When I am finishing a "set" or "series" of items and I cannot finish them all at the same time (as it always is for model finishing I finish in groups of 3 - these ornaments WERE NOT finished at the same time for Little House) This is what I do every time so that I may get consistency and exactness across a series or set...I create "finish" kits. Consistency and sameness across a set of finished items makes those items even more beautiful when they each are finished in an exact manner/ exact sameness this is what I do:
When I get the size of backing material needed, I cut how ever many squares I need to complete the set and set them aside (In this case you will need 8 in your finish kit):
For this series I didn't know how many I needed but after finishing the first set of 3 I knew that every 3 ornaments took 1 spool of the twine, so you will need 3 spools of twine in your kit:
I wanted a 3 inch bow (from curve of bow to curve of bow) for this series, I generally held that "bow" shape and figured out the length needed and then cut 9 strands - reserving 1 for this finish and putting the 8 other lengths in my finishing kit:
I used four 6 mm rusty jingle bells on the corners of the ornament, so I put 32 rusty bells in my finish kit (8 ornaments x 4 rusty bells = 32 rusty bells)
On a slip of paper put what the "Finish Kit" is for and any notes you have:
I put what my margin was and also that my bow is 3 inches, slipped it inside the bag, zipped it up and pinned it on my design wall. :)
iron interfacing (P44F Pellon) to the back of the homespun and stitched pieces
Make your sewing "sandwich" by putting homespun pretty side up on the table, then your stitched piece pretty side down on top of the homespun, put your white quilting cotton on top, pin and sew with 1/4 inch seam allowances. At each corner, run off corner then reverse to lock and reinforce corners, pull off machine, clip thread and turn 90 degrees to go down alternative side. At bottom don't forget to leave a turning space that is also reinforced with reverse stitches to lock seams. Your piece should look like this when sewing is completed:
Clip corners diagonally where seams meet:
Turn out and poke corners out to SQUARE using your points turner.
HINT: run the points turner along seam edge to flatten and push out
Stuff with fiber fill, I use Mountain Mist brand.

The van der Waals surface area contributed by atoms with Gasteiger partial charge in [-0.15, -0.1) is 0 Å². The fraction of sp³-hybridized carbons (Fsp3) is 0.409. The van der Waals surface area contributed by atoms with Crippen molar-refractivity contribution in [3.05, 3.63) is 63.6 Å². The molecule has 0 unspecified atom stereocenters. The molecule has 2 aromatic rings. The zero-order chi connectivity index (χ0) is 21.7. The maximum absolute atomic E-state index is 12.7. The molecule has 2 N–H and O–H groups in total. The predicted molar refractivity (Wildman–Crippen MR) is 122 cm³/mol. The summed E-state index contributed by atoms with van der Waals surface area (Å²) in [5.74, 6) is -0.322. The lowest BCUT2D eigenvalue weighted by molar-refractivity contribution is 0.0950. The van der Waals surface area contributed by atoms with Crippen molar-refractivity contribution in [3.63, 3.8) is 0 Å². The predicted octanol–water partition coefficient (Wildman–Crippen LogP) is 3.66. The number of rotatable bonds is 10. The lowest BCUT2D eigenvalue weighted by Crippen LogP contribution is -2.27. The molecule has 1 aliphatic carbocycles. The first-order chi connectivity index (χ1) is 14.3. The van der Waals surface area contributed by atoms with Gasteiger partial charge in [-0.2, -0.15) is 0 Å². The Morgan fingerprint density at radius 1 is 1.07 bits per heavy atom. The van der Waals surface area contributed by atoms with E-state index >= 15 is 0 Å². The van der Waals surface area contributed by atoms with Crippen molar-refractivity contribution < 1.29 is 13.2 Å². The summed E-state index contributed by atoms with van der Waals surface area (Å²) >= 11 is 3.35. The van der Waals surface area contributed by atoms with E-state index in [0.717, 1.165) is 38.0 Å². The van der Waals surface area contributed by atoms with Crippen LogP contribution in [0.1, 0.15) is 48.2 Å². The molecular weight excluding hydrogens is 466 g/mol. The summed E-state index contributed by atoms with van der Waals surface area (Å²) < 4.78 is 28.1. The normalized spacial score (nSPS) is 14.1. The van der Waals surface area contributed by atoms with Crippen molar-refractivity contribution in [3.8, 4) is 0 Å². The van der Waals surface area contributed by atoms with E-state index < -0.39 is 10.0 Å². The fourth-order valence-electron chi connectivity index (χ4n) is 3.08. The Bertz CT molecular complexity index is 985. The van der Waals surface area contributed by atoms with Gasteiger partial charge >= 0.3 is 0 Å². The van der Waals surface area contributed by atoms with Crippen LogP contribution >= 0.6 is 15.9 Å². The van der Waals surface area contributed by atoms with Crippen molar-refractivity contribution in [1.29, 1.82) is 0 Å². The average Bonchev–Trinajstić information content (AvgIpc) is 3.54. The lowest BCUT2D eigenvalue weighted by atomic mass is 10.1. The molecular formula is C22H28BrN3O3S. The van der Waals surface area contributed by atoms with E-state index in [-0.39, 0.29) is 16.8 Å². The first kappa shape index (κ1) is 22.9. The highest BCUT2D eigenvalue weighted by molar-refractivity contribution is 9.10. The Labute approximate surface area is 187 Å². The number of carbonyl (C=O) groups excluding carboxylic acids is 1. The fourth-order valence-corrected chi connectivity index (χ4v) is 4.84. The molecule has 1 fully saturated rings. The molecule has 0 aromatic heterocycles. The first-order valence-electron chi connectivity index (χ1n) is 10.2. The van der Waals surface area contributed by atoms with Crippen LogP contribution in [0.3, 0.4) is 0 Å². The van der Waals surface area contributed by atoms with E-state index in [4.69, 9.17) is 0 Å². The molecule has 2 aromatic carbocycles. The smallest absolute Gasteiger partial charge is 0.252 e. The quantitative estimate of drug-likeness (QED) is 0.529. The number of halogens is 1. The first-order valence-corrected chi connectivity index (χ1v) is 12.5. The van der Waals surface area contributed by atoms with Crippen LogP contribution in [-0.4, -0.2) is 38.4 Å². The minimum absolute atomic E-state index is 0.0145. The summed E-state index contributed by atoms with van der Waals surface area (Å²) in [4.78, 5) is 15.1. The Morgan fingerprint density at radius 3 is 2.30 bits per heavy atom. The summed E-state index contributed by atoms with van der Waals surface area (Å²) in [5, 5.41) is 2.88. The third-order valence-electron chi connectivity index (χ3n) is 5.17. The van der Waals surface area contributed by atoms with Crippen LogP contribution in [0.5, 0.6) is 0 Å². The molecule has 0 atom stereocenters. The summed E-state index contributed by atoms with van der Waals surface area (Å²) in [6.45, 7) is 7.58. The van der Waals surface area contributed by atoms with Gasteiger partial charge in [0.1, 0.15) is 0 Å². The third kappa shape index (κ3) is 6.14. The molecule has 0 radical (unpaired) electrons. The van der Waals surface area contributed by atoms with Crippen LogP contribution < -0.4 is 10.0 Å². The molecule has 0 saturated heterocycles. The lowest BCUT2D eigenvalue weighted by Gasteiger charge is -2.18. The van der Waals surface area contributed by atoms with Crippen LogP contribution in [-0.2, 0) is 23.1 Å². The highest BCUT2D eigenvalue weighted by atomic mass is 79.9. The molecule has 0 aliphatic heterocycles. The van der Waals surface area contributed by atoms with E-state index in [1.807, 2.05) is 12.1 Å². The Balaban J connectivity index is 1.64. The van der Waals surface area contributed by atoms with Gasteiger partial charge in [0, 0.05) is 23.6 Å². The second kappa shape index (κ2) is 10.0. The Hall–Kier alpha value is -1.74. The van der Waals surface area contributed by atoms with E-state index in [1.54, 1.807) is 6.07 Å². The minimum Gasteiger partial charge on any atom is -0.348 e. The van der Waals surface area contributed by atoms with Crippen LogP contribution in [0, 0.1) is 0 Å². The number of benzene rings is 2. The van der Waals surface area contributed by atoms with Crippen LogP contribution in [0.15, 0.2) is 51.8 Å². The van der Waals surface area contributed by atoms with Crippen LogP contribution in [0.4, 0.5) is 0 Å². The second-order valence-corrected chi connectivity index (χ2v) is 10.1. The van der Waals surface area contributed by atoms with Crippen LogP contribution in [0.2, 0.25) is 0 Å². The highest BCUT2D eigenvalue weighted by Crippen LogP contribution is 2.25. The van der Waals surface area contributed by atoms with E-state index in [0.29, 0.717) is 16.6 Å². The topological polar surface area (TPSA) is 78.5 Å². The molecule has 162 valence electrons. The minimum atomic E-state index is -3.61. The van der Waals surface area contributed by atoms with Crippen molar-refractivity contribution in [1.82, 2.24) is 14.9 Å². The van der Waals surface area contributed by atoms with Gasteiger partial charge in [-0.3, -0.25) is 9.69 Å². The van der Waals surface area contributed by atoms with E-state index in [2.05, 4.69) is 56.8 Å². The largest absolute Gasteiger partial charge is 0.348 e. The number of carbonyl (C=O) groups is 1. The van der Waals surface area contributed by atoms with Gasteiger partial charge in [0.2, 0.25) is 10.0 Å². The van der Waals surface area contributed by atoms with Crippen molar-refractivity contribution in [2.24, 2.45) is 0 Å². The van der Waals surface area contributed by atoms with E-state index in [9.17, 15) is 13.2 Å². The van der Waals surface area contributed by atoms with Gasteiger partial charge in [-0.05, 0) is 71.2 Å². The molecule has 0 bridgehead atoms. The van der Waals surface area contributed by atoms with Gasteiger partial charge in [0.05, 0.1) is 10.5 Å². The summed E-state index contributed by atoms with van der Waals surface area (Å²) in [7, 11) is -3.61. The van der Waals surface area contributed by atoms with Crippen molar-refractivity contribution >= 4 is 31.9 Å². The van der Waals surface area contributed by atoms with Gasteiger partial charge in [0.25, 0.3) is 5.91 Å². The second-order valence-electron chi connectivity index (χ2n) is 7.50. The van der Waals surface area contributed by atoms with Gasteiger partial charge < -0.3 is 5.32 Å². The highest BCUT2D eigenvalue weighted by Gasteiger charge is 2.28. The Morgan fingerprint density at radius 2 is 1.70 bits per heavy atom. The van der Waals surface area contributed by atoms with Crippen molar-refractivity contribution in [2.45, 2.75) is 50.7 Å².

Pin opening closed and using a blind stitch (or ladder stitch) sew closed, using ecru thread and a little wax on the sewing thread to strengthen it, before you begin sewing closed.
Getting a tan color thread, load your sewing needle and begin to hand sew the twine cording on along the edge of the ornament... Start at the top middle where your ornament "hanger" will be leaving about 4-5 inch length hanging off top (so start 4-5 inches down the twine, and then sink first stitch on ornament at the place)
I use a whip stitch, paying close attention to lay my thread into the "twist" of the twine, as I stitch and pull the thread it will virtually disappear into the twine.
When your twine meets at the top, loop our thread around both legs of the twine a couple of times and end off. Then measure out 4 inches with BOTH legs of the cording, CUT off spool. Then at the 4 inch mark, take sewing thread and sew the ends together (creating the hanger) by looping around and around the twine and ending off.
Make a 3 inch bow...find out how I do it HERE
Take the bow on at the joined legs of the twine at the top center of the ornament. STEP THIRTEEN:
Take the 4 rusty jingle bells, dampen a towel and rub them to clean off excess "rusty" so that it won't "rusty" your linen. HEAVILY WAX your thread the shank of the rusty bell will easily cut the thread, waxing heavily will help avoid this. Double your thread using a LOOP METHOD and just sew the bells on all four corners.
**HINT** coming through the shank from behind allows the jingle bell to stay to the front of the face of the ornament. This is what you want.